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Dirk, whose job it is to help Brendan learn to relax, walks into the lobby of Brendan's hotel wearing a borrowed suit and an attitude that rubs Brendan the wrong way from the moment they meet. They head for the airport and their carefully planned itinerary goes out the window, one small setback at a time.
From the airports of New York and Atlanta, to the long, lonely highways of Texas, to an upscale rehab destination in Santa Fe, Brendan and Dirk each try to gain the upper hand until both find out that it's not just life that can get a guy all stirred up.
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By Ben on 11-04-17
Story ruined by holes and contadictions
Did this book have an editor? For the most part I actually enjoyed this story to the first in the series. However, there were some annoying issues in terms of the contradictions between this book and the previous one, and a couple of glaring holes in the story. These contradictions between the two books, but especially the holes in the second story ruined this book for me. Not Z.A. Maxwell's finest work. It had potential but there seemed to be no editorial or authorial care to ensure that the basics were covered.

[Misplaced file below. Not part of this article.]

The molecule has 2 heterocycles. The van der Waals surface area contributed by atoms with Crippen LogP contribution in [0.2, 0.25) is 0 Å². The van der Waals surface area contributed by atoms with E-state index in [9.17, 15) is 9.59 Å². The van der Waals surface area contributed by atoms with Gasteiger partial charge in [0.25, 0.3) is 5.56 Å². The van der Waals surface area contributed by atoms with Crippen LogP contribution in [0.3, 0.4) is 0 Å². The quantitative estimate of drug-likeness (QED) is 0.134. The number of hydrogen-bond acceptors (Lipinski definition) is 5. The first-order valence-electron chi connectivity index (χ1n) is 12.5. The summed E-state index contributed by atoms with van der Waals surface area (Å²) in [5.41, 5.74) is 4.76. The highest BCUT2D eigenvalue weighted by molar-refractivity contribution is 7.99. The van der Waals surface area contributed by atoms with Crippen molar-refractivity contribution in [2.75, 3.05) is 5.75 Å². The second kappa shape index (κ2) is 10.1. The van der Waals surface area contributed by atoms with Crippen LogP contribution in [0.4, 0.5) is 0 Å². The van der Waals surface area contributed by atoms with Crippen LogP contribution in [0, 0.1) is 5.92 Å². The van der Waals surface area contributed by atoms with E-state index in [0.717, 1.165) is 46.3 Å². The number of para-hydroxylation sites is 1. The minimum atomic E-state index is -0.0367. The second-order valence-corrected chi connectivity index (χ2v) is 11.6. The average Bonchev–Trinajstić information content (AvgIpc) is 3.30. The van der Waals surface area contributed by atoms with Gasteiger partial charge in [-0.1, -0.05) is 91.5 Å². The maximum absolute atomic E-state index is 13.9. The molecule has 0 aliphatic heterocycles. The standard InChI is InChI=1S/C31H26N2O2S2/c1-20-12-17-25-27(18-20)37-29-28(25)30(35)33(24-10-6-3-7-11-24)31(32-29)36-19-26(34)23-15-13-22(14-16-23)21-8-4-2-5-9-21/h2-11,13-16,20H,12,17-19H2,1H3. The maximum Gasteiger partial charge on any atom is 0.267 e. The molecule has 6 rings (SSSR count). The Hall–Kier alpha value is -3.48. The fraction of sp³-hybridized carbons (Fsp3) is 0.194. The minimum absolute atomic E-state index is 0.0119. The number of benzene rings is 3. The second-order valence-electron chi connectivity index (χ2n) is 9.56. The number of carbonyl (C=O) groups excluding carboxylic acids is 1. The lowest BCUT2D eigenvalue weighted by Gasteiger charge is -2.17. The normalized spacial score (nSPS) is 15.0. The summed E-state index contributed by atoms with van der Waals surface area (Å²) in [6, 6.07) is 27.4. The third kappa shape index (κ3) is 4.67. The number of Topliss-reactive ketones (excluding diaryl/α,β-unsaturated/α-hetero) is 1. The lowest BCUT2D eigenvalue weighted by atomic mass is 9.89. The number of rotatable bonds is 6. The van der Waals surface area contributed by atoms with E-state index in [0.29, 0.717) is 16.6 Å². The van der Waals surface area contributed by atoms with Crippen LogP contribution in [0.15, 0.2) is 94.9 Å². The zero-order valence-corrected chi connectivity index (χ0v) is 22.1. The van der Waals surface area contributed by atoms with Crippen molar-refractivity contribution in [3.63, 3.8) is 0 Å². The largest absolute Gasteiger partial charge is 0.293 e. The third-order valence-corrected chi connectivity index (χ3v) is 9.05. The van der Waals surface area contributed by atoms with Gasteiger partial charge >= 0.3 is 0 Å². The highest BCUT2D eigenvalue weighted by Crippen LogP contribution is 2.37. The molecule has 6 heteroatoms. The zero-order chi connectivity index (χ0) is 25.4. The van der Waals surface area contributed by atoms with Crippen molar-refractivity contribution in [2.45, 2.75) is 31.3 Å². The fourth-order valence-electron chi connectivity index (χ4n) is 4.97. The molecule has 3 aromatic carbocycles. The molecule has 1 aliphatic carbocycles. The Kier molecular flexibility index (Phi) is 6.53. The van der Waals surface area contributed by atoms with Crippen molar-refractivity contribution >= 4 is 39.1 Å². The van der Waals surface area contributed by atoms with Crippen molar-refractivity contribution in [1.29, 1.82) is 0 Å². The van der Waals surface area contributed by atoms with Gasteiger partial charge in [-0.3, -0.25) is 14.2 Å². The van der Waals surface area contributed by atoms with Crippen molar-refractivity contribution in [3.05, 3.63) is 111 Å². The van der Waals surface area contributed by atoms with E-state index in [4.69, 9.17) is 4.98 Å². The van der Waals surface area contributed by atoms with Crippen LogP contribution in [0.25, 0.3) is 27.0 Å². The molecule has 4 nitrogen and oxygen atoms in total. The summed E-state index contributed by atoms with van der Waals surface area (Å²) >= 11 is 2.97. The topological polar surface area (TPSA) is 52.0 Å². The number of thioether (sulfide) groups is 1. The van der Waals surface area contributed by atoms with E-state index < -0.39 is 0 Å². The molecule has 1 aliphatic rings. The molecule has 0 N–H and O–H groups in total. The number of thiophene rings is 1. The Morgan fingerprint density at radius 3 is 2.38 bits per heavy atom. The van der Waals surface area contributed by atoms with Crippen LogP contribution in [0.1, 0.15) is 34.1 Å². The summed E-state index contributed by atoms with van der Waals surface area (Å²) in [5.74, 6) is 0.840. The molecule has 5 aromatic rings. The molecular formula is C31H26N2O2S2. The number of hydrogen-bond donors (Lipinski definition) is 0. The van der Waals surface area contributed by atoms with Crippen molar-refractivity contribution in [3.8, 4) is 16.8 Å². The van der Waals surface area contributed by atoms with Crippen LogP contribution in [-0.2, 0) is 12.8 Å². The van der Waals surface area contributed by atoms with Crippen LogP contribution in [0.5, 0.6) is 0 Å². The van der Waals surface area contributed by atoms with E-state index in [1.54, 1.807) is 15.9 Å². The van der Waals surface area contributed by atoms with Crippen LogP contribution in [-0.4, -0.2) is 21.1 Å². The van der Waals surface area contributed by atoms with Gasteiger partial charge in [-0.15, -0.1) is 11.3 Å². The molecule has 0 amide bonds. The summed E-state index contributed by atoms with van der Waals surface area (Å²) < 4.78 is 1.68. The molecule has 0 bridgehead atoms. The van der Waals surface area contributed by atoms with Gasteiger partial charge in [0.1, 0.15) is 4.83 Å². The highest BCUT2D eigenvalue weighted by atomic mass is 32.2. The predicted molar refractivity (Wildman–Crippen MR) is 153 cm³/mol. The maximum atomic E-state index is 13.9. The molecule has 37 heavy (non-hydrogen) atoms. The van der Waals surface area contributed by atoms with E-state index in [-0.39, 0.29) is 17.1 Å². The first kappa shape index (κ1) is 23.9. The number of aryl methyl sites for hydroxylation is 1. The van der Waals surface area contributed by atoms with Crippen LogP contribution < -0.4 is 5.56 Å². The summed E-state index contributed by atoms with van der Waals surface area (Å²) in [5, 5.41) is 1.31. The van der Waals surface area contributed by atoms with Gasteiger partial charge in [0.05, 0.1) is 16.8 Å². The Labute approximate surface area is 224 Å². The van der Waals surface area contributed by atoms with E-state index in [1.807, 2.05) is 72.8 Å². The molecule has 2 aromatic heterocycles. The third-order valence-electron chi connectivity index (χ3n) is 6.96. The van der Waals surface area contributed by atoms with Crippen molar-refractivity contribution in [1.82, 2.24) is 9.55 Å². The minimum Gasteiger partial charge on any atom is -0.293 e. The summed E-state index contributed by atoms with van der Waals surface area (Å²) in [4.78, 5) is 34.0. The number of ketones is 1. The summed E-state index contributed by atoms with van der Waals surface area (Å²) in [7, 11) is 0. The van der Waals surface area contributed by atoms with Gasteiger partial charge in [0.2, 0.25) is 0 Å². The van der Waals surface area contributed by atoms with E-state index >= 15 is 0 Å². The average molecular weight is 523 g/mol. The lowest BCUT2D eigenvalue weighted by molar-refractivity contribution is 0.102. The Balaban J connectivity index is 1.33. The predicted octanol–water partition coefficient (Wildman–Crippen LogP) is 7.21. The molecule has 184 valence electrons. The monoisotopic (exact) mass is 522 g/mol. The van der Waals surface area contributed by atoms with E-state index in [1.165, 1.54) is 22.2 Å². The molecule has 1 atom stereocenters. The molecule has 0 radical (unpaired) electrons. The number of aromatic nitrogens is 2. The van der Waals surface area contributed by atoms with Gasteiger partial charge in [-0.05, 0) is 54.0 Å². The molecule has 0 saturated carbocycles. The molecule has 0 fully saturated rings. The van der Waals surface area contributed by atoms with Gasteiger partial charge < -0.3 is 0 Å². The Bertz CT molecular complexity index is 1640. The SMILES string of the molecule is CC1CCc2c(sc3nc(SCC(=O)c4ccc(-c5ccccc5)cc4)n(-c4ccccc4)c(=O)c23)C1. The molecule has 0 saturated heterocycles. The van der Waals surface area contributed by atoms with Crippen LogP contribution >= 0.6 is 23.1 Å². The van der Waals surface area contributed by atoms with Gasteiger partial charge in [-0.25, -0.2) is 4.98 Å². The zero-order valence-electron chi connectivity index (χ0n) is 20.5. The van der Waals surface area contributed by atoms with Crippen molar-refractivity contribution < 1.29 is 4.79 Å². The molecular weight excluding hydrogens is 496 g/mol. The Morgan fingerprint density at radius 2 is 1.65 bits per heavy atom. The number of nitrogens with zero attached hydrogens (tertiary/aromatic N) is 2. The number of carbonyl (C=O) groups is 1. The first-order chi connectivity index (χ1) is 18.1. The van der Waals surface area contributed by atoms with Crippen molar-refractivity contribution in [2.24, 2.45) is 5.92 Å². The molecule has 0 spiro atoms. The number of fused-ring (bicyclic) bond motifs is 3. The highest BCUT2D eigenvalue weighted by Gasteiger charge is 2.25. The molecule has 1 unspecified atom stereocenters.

The narration is OK, although it was often hard to distinguish between the two main characters so some to the dialogue was confusing. There is also some confusion because it is not always clear when the character is speaking aloud rather than to himself. The voices used for the few female characters were cartoonish, but they done't appear often. Why the narrator chose to voice a Texan personal trainer as a Californian surfer is a mystery.
On to the story.
In the previous book, Brendan, the hero of this one, is described as a sort of pan sexual man whore who refuses to be labelled. In this one he is apparently gay, gay, gay. That was odd, but OK. More importantly, in this book Brendan seems to be extremely wealthy as a result of founding a tech company with his twin brother Toby, who subsequently left the business but remains a substantial stock holder and board member. Yet in the previous book Toby was so poor he slept on a futon in the basement office of his restaurant and showered at a gym. So this book shatters the premise of the previous one. That is rather disturbing and distracting when trying to get into this second book.
Leaving aside the contradictions between the two stories, this book was going along quite well until the end.
When Dirk leaves Brendan at the clinic, he is devastated to learn that Dirk has a fiance and that he messes around with men occasionally. Later he learns that Dirk has returned to her. Suddenly in the final two chapters, Brendan who has never had a relationship and hasen't heard from Dirk, and Dirk who is apparently engaged to someone else, are a couple and there is no mention of any obstacles or confusion. It seemed that Dirk, who was otherwise very forthright, was being pushed into the marriage by his father. That was hinted at but not addressed. What happened in the 4 months since they were last together? Was Dirk ever engaged?
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